Aviation AO-2015-003

The cracked rotor blade
The cracked rotor blade
Robinson R44, Main rotor blade failure, Waikaia, 25 January 2015
Status: Current
Occurrence Date: 
25 January 2015
Report Publication Date: 
18 January 2018
Jurisdiction: NZ
While spraying gorse near Waikaia on 23 January 2015, the pilot of a Robinson R44 helicopter felt an unusual and significant vibration. He landed immediately and discovered a large crack in the lower skin of one of the main rotor blades.

The crack’s origin contained features characteristic of metal fatigue. The crack had started in a radius in the blade trailing edge, known as the ‘chord length transition’. Flight testing by the manufacturer found that the stress in this area was higher than had been thought.

As a result of this incident, the manufacturer developed a modification for main rotor blades in service, and made design changes to new main rotor blades for R44 (and R66) helicopters.

The helicopter had been operated primarily for agricultural flying, usually at or over the maximum power settings. The use of a ‘flick turn’ while operating the helicopter close to the maximum all up weight very likely subjected the main rotor blades to additional high stresses not envisaged by the manufacturer.

The helicopter was not designed specifically for agricultural flying. The manufacturer had therefore not been required to consider the increased loads and cycles of agricultural flying when calculating the service life of the rotor blades.

Two safety issues were identified during the inquiry. The first is that aircraft design organisations do not currently have to consider whether proposed major modifications to aircraft will significantly alter the use of the aircraft or will adversely affect the service life of any component. The second is the routine exceedance by operators and pilots of published limitations for aircraft, an issue that has been previously raised by the Commission.

The Commission recommended that the Director of Civil Aviation:
consult the original equipment manufacturer when considering a modification or supplemental type certificate, which, if approved, could result in any aircraft being used in a way that is significantly different from that which the manufacturer originally modelled and used as the basis for determining component fatigue lives and the aircraft maintenance programme.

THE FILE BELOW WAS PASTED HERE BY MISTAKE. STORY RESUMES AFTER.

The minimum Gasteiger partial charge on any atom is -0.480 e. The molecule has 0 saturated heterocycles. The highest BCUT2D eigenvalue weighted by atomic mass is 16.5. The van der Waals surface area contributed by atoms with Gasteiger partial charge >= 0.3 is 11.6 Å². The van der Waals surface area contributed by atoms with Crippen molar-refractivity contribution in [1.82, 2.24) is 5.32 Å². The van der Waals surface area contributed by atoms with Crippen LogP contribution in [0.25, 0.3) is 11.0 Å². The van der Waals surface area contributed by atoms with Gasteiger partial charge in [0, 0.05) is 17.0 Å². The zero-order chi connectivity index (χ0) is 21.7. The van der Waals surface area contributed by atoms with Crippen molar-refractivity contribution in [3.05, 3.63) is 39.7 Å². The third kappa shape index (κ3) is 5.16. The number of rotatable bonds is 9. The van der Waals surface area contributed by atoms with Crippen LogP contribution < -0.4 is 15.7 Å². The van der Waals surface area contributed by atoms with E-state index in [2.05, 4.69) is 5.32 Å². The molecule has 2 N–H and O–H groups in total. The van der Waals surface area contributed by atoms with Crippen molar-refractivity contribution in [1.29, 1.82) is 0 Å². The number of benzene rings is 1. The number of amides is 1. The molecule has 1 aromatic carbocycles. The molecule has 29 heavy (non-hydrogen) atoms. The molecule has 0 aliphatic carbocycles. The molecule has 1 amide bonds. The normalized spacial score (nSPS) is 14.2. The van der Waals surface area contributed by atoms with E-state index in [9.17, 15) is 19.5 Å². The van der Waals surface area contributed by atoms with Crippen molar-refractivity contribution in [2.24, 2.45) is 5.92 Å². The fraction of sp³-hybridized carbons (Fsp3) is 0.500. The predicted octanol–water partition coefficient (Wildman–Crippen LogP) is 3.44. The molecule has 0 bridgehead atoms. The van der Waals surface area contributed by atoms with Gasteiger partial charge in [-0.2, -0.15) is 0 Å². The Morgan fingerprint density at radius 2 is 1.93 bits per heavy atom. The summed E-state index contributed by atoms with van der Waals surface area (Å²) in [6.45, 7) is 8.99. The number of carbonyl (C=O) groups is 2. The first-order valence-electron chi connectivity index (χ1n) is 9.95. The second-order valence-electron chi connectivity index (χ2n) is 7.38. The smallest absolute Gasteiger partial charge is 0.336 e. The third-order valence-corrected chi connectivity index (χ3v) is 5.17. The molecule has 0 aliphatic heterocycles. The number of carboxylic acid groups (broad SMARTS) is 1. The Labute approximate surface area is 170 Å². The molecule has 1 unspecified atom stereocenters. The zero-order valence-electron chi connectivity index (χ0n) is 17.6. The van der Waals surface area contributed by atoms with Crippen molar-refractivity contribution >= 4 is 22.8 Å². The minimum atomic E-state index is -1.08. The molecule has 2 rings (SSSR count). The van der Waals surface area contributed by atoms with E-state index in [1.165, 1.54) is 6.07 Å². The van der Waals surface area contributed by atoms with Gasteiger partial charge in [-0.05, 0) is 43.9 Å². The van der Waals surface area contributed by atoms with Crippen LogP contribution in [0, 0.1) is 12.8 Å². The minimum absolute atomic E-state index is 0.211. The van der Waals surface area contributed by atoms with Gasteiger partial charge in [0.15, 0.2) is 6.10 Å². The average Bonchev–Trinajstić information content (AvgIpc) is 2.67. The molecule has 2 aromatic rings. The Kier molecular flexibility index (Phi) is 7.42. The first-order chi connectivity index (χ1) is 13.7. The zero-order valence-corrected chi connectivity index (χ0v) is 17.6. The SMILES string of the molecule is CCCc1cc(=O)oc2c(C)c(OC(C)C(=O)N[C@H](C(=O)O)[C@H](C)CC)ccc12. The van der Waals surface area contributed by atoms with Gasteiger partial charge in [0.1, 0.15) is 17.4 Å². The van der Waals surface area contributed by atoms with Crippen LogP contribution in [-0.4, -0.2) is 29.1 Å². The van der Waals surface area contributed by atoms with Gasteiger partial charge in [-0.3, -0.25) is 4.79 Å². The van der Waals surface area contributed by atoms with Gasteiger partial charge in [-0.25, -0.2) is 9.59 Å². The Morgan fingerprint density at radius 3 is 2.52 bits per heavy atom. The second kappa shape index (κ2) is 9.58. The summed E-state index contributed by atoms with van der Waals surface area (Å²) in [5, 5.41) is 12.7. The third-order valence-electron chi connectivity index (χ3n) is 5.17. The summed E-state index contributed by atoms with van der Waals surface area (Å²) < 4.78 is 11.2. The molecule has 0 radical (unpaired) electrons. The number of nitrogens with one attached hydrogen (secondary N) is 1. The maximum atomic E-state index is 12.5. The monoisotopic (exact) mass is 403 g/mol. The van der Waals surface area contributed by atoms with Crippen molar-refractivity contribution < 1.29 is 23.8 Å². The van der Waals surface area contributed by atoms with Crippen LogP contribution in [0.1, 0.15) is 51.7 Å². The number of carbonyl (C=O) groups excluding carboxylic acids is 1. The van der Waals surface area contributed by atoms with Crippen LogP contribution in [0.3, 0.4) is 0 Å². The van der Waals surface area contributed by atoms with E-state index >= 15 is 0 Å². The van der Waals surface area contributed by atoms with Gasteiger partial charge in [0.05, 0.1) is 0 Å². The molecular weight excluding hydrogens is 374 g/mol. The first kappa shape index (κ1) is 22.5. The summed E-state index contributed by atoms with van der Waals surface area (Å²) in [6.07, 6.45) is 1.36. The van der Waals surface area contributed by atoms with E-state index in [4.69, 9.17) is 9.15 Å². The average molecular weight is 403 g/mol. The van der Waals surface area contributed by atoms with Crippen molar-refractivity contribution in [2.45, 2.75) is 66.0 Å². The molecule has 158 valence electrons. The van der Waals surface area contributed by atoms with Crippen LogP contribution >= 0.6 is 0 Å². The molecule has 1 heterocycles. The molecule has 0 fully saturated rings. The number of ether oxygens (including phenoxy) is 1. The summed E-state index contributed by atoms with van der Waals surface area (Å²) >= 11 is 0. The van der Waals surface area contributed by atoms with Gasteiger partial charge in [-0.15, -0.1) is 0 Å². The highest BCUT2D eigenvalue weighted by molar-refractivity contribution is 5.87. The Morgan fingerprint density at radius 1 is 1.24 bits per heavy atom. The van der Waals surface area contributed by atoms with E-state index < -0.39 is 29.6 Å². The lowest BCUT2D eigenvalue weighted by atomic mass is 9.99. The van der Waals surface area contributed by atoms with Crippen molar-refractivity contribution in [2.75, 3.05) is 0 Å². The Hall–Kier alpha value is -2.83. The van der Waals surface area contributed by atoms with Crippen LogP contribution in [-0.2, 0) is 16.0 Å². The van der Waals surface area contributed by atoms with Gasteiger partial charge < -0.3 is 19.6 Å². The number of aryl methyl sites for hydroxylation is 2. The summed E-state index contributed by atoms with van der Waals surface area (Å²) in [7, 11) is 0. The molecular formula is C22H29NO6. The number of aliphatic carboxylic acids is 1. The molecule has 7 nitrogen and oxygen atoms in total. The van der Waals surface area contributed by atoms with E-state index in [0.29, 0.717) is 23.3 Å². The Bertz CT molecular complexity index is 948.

The key lessons identified during the inquiry into this occurrence were:
- metal fatigue occurs continuously in dynamic components. A fatigue crack can lengthen very rapidly and the component lose its structural strength. If an unusual or severe vibration develops in flight, the pilot should land immediately and have the helicopter inspected before further flight
- the key to minimising stress in dynamic components is to fly conservatively, especially when operating close to the flight manual weight, speed and power limits. The Commission has noted in previous inquiry reports that operating an aircraft outside the flight manual limitations significantly erodes the safety margins factored into the service lives of components and can quickly lead to an early catastrophic failure
- aggressive and unusual helicopter manoeuvres, such as flick turns during agricultural operations, can prolong the period spent inside the ‘avoid curve’, where a safe autorotation may not be possible in the event of an engine failure. Operators should require their pilots to fly in accordance with established industry guidelines and to continually demonstrate their commitment to a strong safety culture
- operators and maintainers of aircraft that are subjected to cycles or flight profiles that are significantly different from those envisaged by the manufacturers when the aircraft were certificated should consider implementing reduced intervals for component inspections and earlier component replacement times.
Related Safety Recommendation(s):
Waikaia (-45.7167,168.8690) [may be approximate]